A teacher who speaks and sees differently

Updated: 2011-10-02 09:05

By Zhao Ruixue (China Daily)

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A teacher who speaks and sees differently

JINAN - Findlay A. Nicol, a 67-year-old Scot, had no intention of living in Jinan, a city he hadn't even heard of about 15 years ago. But he did.

Nicol was teaching Latin and Greek in a Scotland school when he was offered a job to teach in Shandong Economic University for one year in 1997. "Some of my friends who visited China in the early 1980s told me that I needed to bring many things with me because I couldn't buy those things in China."

Even though Nicol had no idea of what kind of city Jinan was, he decided to give it a try, because he thought if things didn't work out he could always return to Scotland in one year.

Things turned out to be totally different than what Nicol had imagined. The result: he has been enjoying the city and his work both for 15 years.

"When I came to Jinan, (I found that) the city was more Western than I expected and China was not as poor as I had imagined," he says, adding that a friendship store which was only for foreigners impressed him deeply.

"I feel I am very lucky. I enjoyed the job very much and I enjoyed Jinan very much. So when I was invited to teach for another year, I said okay."

During his 15 years in Jinan, Nicol has devised his own teaching style. Teaching methods vary according to the targets, he says. He puts emphasis on creating "non-threatening opportunities" for students who want to improve their spoken English to enable them to speak out bravely.

Inviting students to his home has now become a regular affair for him. "They are my guests. When your guests come to visit you, you don't tell them what to speak about. You talk about anything that you are interested in," Nicol says. "In a situation that there are no comments on their English, they will make an effort to speak the language."

This is also why Nicol suggests Chinese teachers change their teaching method by shrinking the size of their classes. "Some of my Chinese colleagues who teach English have a class of around 1,000 students. With such a large class, you can't have a chance to speak English."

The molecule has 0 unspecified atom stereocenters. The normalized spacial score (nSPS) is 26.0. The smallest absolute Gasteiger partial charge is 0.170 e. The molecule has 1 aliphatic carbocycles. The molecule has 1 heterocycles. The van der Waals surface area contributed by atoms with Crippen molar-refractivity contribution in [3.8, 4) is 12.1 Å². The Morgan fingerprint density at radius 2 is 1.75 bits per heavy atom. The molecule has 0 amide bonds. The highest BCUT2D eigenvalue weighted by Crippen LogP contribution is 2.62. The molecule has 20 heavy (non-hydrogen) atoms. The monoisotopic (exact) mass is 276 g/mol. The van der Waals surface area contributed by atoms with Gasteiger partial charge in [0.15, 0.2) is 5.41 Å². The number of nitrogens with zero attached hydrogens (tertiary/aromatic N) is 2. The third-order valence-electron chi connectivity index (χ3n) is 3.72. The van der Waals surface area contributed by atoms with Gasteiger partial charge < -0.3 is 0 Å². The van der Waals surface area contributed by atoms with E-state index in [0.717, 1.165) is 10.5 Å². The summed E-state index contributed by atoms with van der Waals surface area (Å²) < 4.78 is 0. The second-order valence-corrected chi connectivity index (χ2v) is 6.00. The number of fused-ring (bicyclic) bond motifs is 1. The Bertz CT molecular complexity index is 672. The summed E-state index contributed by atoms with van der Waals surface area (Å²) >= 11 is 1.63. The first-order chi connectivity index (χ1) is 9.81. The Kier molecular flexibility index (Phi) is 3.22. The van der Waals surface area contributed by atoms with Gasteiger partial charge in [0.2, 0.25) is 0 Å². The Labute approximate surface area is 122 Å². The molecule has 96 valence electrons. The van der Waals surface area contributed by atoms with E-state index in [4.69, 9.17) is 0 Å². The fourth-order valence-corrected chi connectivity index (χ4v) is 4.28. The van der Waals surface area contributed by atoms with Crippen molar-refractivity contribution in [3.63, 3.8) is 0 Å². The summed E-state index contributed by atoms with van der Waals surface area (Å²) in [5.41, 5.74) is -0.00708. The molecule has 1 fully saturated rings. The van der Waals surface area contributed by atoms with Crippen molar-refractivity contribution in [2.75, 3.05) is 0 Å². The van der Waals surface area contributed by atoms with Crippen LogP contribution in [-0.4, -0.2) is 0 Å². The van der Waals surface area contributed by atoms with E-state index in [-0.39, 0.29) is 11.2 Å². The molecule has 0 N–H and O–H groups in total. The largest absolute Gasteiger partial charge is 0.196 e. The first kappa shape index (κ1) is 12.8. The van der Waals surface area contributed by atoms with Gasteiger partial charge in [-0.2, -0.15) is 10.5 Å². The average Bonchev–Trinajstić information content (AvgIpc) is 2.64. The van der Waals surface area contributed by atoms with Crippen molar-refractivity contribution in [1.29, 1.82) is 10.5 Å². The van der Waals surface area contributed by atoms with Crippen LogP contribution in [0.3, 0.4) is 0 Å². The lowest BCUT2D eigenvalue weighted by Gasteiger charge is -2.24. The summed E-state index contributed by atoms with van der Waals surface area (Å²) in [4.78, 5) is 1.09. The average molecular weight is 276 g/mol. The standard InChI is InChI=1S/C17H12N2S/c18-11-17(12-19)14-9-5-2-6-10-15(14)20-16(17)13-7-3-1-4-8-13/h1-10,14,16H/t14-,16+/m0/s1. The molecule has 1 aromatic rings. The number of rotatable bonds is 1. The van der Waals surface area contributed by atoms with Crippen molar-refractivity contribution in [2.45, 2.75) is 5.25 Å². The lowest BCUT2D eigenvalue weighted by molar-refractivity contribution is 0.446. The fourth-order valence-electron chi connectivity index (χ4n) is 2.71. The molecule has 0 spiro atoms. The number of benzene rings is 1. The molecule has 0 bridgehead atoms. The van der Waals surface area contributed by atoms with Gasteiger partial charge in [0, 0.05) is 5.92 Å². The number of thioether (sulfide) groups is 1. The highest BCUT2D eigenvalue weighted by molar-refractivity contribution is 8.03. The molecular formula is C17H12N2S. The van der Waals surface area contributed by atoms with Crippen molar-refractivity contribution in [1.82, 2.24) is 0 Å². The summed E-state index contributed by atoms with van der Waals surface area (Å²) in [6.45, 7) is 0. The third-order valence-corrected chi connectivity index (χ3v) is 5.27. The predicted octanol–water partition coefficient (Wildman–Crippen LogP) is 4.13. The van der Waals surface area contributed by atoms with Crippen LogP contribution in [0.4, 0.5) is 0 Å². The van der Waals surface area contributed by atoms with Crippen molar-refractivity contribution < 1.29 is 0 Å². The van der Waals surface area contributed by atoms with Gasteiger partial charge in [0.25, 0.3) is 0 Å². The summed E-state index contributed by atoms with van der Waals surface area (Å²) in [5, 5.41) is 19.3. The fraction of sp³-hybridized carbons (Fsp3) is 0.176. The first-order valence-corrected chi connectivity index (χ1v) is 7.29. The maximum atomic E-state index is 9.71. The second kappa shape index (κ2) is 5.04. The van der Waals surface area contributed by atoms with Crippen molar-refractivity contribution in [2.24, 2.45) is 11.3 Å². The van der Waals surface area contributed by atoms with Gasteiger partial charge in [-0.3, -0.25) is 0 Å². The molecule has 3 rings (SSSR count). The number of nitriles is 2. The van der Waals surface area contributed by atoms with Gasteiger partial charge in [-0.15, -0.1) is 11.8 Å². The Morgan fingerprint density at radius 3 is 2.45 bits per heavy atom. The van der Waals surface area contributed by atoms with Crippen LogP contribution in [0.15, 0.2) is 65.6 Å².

Nicol encourages his Chinese colleagues to be patient and not to always correct the accent or criticize their pronunciation. But with English major students, he is stricter with his teaching method. If they make grammatical mistakes, he immediately points them out.

"As an experienced language teacher, I do think grammar is important in writing," Nicol says. "Many teachers teaching English, especially in Jinan, don't have real experience of teaching. They do know something is wrong, but they don't know how to explain it."

Nicol is not only an experienced language teacher, but also a good language learner. And he is good at integrating learning with teaching. He attended the "intensive" course in Chinese in Keats School, the only Chinese language school in Kunming, Yunnan province. He was inspired by the Chinese learning courses, which "taught" him how to teach his Chinese students English.

"The students (in Keats School) come from many different backgrounds and have many different goals but all of them have to spend their time there speaking (and writing) Chinese. I think this style of instruction has much to teach us when we think about better ways of teaching English! "

So in Nicol's classes, nobody is allowed to speak Chinese. If students cannot express themselves with one example, they are asked to try another example until they make themselves understood.

Another reason for Nicol's popularity among his students is that he is more of a kind-hearted "grandpa" to them. Whenever he learns that some students cannot afford tuition because of financial constraints at home, he helps them overcome the temporary difficulty and continue with their college education.

But ask Nicol about his altruism, and he will say it's "nothing special".

Besides teaching English, Nicol is now also the English Language Consultant in Jinan, and writes and helps edit English stories for some magazines. He has been honored with the Qilu Friendship Prize twice for his contribution to the development of teaching English in Jinan.

The Qilu Friendship Prize is the most prestigious award the Shandong provincial government gives to expatriates who have made great contributions to the province.

Though Nicol has spent 15 years in Jinan, he is not sure how many more years he will be in the city. But he is sure that his days in Jinan have in many ways been the happiest of his life.

The thing that has impressed him most in Shandong is the way people in the province celebrate Spring Festival. "I have spent several Spring Festivals with friends in the countryside and there the customs vary even from village to village and each place is devoted to its own way of doing things," he says. "The desire of the families I have stayed with to include those of the family who have passed on their celebration is very touching.

"That might simply consist of including an extra bowl of noodles or jiaozi (dumplings with minced meat and vegetables) for them and involve rituals to encourage the spirits to come and join in. I didn't see this as in any way 'ancestor worship' but rather a very natural human desire to remember loved ones and think of them fondly at a time of celebration."